In my last attempt before writing here I tried formatting the PC. It had been cleared before he brought it to me, so I thought maybe something went wrong on his side. But there doesn't seem to be any change. Clearly it must be a hardware problem, but I'm lost when it comes to figuring out what! I assume the low FPS is linked to the start-up issues, which I suppose is a problem with the RAM. Any help would be GREATLY appreciated.
 
So I bought a second-hand PC less than a week ago. . . I know! Risky. But everything seemed fine and I don't think I was intentionally scammed. The first problem I noticed was when he dropped off the PC and some spare power cables for me to test it. Once he plugged it in the screen failed to turn on. He opened the PC and adjusted the RAM -- it worked fine after that.

Here are the specs:
GPU: Radeon RX 580 Series Primary/Discrete
VRAM: 8192 MB GDDR5 2000 MHz
CPU: Intel(R) Core(TM) i5-4690K CPU @ 3.50GHz 4 Cores
RAM: 16 GB 1600 MHz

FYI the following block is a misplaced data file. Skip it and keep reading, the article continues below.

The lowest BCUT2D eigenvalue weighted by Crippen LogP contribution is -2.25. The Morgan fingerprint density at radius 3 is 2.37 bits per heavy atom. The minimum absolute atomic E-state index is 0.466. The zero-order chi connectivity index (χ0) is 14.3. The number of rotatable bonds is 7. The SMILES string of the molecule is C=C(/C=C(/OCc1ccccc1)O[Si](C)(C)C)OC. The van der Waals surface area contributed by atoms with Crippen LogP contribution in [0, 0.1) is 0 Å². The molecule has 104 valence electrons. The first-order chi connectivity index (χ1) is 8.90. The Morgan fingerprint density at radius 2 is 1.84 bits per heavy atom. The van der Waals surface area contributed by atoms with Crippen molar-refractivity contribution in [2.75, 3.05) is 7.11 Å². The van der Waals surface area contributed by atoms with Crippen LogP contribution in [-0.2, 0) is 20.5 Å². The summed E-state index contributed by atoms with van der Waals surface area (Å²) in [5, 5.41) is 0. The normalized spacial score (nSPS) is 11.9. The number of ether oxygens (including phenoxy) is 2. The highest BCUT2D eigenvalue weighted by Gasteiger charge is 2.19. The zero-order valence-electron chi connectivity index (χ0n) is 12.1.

Motherboard: Gigabyte GA-Z97P-D3

I ordered my own cables and they arrived two days later. I immediately had the same problem I noticed when he dropped it off. So I checked the ram, made sure it was plugged in, and booted up. No change. I tried switching RAM ports -- I noticed then that they were plugged into the first and fourth slots (is this bad?) -- to the first and third slots. After this the problem changed. Now my PC was going through a reboot loop. I felt upset, hoaxed, hopeless. But then I tried the second and fourth slots, and incredibly -- it worked! I set up my software, downloaded steam, and played a game. Here I noticed something wasn't quite right. My framerates were much lower than expected and quite a bit of choppiness (without FPS drops). 90fps average on CS:GO (medium settings). On my old system with a GTX 760 I usually got far higher FPS than that. I tried Fallout: New Vegas as well and FPS seemed lowish as well and without VSYNC it was extremely stuttery. Its not drastic. . . Like, I'm not dropping to 10 FPS or anything, but I know something isn't right! I tried monitoring my temperatures and usage but everything SEEMS fine. I thought maybe my usage was fairly low, but those aren't very intensive games. I'm not very sure how to properly observe those things, so any advice would be helpful!